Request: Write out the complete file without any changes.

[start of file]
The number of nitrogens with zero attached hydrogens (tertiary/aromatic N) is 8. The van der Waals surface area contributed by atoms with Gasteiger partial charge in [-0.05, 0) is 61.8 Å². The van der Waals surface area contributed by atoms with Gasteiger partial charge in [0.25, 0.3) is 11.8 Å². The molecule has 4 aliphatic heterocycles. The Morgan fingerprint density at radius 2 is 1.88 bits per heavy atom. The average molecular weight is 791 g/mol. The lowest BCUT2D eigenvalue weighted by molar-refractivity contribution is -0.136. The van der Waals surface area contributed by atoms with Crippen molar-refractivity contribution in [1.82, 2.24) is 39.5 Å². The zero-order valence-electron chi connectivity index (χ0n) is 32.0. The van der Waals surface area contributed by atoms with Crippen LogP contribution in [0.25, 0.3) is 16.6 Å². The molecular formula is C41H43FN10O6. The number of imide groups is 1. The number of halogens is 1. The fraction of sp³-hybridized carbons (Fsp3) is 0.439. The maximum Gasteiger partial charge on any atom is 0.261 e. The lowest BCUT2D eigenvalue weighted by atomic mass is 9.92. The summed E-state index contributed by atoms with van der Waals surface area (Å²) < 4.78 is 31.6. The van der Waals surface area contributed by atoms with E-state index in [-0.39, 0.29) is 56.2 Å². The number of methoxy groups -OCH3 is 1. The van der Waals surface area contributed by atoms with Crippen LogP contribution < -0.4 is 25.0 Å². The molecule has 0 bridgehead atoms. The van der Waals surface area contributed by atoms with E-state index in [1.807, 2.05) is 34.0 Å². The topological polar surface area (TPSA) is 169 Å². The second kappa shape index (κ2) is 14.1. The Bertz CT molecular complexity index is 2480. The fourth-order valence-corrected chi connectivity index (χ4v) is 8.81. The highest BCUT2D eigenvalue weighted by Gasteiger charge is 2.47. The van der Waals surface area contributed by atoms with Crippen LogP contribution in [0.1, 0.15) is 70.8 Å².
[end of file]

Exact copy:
The number of nitrogens with zero attached hydrogens (tertiary/aromatic N) is 8. The van der Waals surface area contributed by atoms with Gasteiger partial charge in [-0.05, 0) is 61.8 Å². The van der Waals surface area contributed by atoms with Gasteiger partial charge in [0.25, 0.3) is 11.8 Å². The molecule has 4 aliphatic heterocycles. The Morgan fingerprint density at radius 2 is 1.88 bits per heavy atom. The average molecular weight is 791 g/mol. The lowest BCUT2D eigenvalue weighted by molar-refractivity contribution is -0.136. The van der Waals surface area contributed by atoms with Crippen molar-refractivity contribution in [1.82, 2.24) is 39.5 Å². The zero-order valence-electron chi connectivity index (χ0n) is 32.0. The van der Waals surface area contributed by atoms with Crippen LogP contribution in [0.25, 0.3) is 16.6 Å². The molecular formula is C41H43FN10O6. The number of imide groups is 1. The number of halogens is 1. The fraction of sp³-hybridized carbons (Fsp3) is 0.439. The maximum Gasteiger partial charge on any atom is 0.261 e. The lowest BCUT2D eigenvalue weighted by atomic mass is 9.92. The summed E-state index contributed by atoms with van der Waals surface area (Å²) < 4.78 is 31.6. The van der Waals surface area contributed by atoms with E-state index in [-0.39, 0.29) is 56.2 Å². The number of methoxy groups -OCH3 is 1. The van der Waals surface area contributed by atoms with Crippen LogP contribution < -0.4 is 25.0 Å². The molecule has 0 bridgehead atoms. The van der Waals surface area contributed by atoms with E-state index in [1.807, 2.05) is 34.0 Å². The topological polar surface area (TPSA) is 169 Å². The second kappa shape index (κ2) is 14.1. The Bertz CT molecular complexity index is 2480. The fourth-order valence-corrected chi connectivity index (χ4v) is 8.81. The highest BCUT2D eigenvalue weighted by Gasteiger charge is 2.47. The van der Waals surface area contributed by atoms with Crippen LogP contribution in [0.1, 0.15) is 70.8 Å².